This raises another challenge in caring for the future: We won’t be there. Considering great spans of time means facing our mortality — an unnerving encounter that can turn people inward and increase tribalism. But other experiences can make us feel entwined with the world after us. One is the feeling of awe: a sense of something so vast that it interrupts our selfish preoccupations. Psychologists induce awe by showing people images of enormous things, like the Milky Way or a vista of Himalayan peaks from the show “Planet Earth.” In one such study, after watching awe-inspiring clips vs. amusing ones, people reported feeling small but also more connected to others; they also acted more generously.
The vastness of time is just as staggering. Imagine standing next to the California pine tree Methuselah — at almost 5,000 years old, probably the most ancient living organism on the planet. You could imagine a person touching its trunk a hundred generations ago, and a hundred generations from now. Seeing yourself as part of a long chain of humanity, you might be more inclined to tend to its future.
Consistent with this idea, psychologists have found that people with a long view of the past are more concerned with environmental sustainability. For instance, older countries score more favorably on an environmental performance index, which records variables such as national air pollution and water cleanliness. And in one clever study, researchers showed Americans timelines depicting the nation’s history. Some participants saw a timeline spanning back to the Roman Empire, which made the United States seem like a brand-new arrival on the world stage. Others saw a timeline that began with Christopher Columbus’s departure from Spain, making America’s history feel longer. People made to see the United States as an old country vs. a young one reported feeling closer to future generations and were more willing to donate to environmental organizations.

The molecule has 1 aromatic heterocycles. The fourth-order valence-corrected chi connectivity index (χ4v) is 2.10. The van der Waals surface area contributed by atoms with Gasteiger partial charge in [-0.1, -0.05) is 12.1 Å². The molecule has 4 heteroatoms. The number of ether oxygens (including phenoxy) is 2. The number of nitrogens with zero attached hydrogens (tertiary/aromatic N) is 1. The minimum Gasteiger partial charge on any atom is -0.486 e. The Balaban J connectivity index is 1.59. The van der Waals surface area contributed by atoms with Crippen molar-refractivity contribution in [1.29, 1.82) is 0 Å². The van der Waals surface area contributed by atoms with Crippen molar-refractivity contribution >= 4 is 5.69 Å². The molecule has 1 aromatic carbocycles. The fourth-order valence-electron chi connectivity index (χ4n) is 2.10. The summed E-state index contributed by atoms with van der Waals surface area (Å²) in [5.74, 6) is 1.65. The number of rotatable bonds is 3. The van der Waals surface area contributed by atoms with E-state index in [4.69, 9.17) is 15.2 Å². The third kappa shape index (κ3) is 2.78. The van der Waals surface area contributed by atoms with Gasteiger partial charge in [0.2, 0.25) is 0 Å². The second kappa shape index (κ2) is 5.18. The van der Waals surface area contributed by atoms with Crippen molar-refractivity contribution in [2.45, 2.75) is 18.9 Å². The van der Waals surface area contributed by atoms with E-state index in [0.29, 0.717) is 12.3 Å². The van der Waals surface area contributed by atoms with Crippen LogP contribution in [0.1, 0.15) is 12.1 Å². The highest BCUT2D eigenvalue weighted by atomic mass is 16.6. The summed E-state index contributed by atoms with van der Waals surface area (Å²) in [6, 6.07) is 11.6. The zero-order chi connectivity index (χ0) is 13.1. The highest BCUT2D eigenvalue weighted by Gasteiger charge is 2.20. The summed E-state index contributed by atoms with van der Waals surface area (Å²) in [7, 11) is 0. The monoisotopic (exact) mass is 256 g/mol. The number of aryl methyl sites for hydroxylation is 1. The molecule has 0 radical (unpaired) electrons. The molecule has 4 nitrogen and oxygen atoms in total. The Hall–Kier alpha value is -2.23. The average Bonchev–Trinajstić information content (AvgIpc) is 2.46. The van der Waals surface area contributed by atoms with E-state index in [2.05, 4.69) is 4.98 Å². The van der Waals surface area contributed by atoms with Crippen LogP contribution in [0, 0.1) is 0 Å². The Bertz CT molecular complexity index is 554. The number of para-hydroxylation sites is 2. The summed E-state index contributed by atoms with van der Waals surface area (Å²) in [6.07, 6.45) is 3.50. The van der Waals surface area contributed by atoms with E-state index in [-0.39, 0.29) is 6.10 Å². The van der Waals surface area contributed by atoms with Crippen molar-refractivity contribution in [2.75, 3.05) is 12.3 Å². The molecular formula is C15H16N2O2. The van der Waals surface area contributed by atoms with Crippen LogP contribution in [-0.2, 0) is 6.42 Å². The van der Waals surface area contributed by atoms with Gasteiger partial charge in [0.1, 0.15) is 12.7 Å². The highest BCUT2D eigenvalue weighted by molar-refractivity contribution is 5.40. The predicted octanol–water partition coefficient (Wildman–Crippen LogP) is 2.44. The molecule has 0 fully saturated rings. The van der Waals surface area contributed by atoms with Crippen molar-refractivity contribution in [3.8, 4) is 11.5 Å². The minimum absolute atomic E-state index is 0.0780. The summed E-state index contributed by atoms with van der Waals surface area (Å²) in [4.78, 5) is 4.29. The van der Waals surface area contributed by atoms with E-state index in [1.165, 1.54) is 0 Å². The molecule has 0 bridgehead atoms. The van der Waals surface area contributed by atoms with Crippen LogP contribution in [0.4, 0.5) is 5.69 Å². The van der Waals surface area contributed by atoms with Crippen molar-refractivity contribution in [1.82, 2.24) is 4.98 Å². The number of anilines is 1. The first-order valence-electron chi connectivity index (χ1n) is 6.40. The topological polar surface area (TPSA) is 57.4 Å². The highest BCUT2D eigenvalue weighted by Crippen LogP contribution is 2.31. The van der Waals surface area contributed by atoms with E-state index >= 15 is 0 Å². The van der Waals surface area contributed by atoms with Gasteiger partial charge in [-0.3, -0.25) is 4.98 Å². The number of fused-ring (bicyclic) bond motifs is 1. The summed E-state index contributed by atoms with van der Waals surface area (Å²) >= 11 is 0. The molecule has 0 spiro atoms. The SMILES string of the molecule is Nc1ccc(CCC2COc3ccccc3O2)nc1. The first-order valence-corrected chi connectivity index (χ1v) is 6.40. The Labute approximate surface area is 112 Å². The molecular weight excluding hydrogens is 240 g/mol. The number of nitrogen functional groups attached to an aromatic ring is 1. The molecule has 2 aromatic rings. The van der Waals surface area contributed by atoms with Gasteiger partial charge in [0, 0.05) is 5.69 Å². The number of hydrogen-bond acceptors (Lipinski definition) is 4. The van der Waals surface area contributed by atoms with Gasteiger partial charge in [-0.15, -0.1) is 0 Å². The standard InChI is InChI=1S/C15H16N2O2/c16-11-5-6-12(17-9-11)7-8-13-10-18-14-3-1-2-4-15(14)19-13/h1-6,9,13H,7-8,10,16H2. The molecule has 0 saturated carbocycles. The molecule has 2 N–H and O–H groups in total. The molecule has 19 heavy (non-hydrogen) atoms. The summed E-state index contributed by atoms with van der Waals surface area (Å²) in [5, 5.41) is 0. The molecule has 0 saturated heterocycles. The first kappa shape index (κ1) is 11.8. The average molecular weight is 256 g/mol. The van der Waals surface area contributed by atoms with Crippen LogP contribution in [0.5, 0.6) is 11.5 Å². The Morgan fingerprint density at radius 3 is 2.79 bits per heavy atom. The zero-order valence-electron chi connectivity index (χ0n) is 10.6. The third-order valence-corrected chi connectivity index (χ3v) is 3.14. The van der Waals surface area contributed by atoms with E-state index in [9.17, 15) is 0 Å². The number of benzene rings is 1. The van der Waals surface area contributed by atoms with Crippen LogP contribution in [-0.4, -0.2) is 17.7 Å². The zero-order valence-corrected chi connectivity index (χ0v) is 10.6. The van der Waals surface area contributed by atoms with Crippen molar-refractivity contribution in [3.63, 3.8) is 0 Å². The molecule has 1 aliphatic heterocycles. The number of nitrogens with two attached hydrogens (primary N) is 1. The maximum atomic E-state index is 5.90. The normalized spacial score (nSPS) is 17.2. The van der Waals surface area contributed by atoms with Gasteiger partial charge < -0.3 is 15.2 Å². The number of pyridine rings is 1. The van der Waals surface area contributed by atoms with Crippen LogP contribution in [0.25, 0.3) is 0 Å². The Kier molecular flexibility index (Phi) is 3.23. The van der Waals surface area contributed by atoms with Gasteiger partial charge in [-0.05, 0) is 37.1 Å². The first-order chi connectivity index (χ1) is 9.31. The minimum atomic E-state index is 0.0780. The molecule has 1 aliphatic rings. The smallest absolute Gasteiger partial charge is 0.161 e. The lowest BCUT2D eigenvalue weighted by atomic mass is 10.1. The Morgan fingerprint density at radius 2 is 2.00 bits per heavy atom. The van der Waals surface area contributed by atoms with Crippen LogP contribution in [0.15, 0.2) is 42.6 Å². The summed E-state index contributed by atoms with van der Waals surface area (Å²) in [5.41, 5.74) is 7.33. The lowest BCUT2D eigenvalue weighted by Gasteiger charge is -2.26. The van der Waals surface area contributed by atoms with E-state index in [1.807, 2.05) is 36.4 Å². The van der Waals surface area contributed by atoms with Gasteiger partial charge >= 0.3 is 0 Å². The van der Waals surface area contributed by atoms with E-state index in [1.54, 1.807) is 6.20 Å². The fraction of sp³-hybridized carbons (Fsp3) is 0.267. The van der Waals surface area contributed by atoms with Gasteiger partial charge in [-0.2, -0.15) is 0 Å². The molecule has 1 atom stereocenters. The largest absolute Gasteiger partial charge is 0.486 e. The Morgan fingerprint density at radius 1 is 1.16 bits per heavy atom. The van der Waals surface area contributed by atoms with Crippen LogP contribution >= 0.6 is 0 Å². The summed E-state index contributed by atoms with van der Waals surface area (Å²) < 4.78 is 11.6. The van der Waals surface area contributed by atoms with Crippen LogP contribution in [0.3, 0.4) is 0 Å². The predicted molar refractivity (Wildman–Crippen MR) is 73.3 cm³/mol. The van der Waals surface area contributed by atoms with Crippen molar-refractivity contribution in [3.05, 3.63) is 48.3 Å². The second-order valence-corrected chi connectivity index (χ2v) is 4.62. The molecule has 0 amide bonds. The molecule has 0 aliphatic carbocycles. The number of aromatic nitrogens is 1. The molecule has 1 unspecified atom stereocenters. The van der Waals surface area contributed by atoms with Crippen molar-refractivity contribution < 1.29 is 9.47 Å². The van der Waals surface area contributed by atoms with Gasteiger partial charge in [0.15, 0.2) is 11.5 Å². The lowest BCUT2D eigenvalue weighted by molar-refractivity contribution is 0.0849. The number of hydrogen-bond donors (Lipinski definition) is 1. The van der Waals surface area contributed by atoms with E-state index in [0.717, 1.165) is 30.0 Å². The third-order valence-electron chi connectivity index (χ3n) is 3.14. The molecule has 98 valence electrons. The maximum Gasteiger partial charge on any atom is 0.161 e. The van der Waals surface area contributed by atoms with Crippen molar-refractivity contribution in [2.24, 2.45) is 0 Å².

Touching the past can connect us to the future, especially when we look back fondly. In one set of studies, psychologists induced people to think about the sacrifices past generations had made for them. These individuals became more willing to sacrifice short-term gains to help future generations, paying forward their forbears’ kindness. Organizations like Longpath are applying these insights to foster sustainable thinking. They reason that gratitude toward the past might empower us to help those who come after — a kind of golden rule across time.
Empathizing with the future, alone, will not save the planet. The majority of carbon emissions come from a tiny number of massive companies, which are abetted by government deregulation. Empathy can be a psychological force for good, but climate change is a structural problem.
That doesn’t mean individuals don’t matter. Our behaviors create norms, social movements and political pressure. Newfound awareness of how voiceless, powerless people suffer has sparked enormous change in the past. It can again.
Empathy is built on self-preservation. We watch out for our children because they carry our genes, for our tribe because it offers sex, safety and sustenance. Spreading our care across space and time runs counter to those ancient instincts. It’s difficult emotional work, and also necessary. We must try to evolve our emotional lives: away from the past and toward a future that needs us desperately. Doing so might help us to finally become the ancestors our descendants deserve.